Selecting milk substitutes can be confusing
Sept. 14, 2010 at 4:14 a.m.
By Phylis CanionMy family has recently quit drinking regular cow's milk and my children's allergies and stomach issues have improved tremendously. I am searching for a good substitute that is healthy, but am confused when I start looking and comparing. Can you please give me some nutritional values on milk substitutes?
There are many that are "udderly" confused about milk and non-diary substitutes, so hopefully this will help. The casein in cow's milk is designed to be digested by a calf, not humans, which is why we develop so many digestive problems and allergies when drinking cow's milk.
Soy milk contains phytoestrogens and quite often uses hexan (a toxin) in its processing, which is why it can be eliminated rather quickly as a non-diary substitute.
That leaves almond, rice, oat, hemp and coconut as safe non-diary milk substitutes.
For many, it is a taste choice as each has their unique flavor. If you are looking for the lowest calorie content, almond would be the choice. Per cup, almond milk contains only 60 calories compared to rice milk that contains 120 calories, oat and hemp milk contain 130, and coconut milk contains 552 calories.
Almond also contains the lowest sugar content per serving, 7 grams. While coconut does have the highest calorie content, it also contains the highest iron content, 22 percent, and the lowest sodium content of all non-diary substitutes at 36 percent. Almond and oat milk contains the lowest fat percentage of any of the non-diary products around 2 percent. All of these percentages are approximate depending on the brand and if they are unsweetened, which will drop the total calorie count.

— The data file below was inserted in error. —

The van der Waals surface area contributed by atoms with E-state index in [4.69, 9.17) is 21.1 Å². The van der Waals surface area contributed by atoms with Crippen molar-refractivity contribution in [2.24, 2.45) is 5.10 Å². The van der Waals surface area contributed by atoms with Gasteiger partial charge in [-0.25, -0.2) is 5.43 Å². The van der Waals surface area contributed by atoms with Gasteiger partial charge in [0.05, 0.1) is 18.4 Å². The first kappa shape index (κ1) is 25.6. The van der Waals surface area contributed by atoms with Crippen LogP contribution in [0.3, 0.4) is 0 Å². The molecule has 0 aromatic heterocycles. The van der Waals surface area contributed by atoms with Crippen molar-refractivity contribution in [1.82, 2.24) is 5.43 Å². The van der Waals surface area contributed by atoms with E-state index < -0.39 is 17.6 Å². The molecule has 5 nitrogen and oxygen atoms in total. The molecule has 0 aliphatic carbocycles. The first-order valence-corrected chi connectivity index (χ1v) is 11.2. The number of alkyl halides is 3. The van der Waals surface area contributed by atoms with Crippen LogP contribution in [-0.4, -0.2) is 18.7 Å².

Non-dairy substitute drinks are from natural, raw nuts and seeds and are sold in tetra pak (paper) containers rather than plastic.
While most of the non-diary milk products are lactose free, cholesterol free and gluten-free, I recommend that you do not use non-diary substitutes in an infant formula.
Is there a nutritional value difference between steel cut oats and regular rolled oats?
Serving for serving, they are equal in calories, carbohydrates, fiber, sugar and protein.
The only difference is the fat content which is .05 grams more for rolled oats that steel cut. Both have a low glycemic index (the rate of increase in blood sugar levels after a food is eaten).
Rolled oats are rolled flat while steel cut are whole oats cut into small chunks. Steel cuts oats are chewier, have a nutty flavor and take the edge on processing since they are not steamed like rolled oats are. Steel cut oats take twice as long to cook than rolled oats.
Phylis B. Canion is a doctor of naturopathic medicine and is a certified nutritional consultant, e-mail her at firstname.lastname@example.org. This column is for nutritional information only and is not intended to treat, diagnose or cure.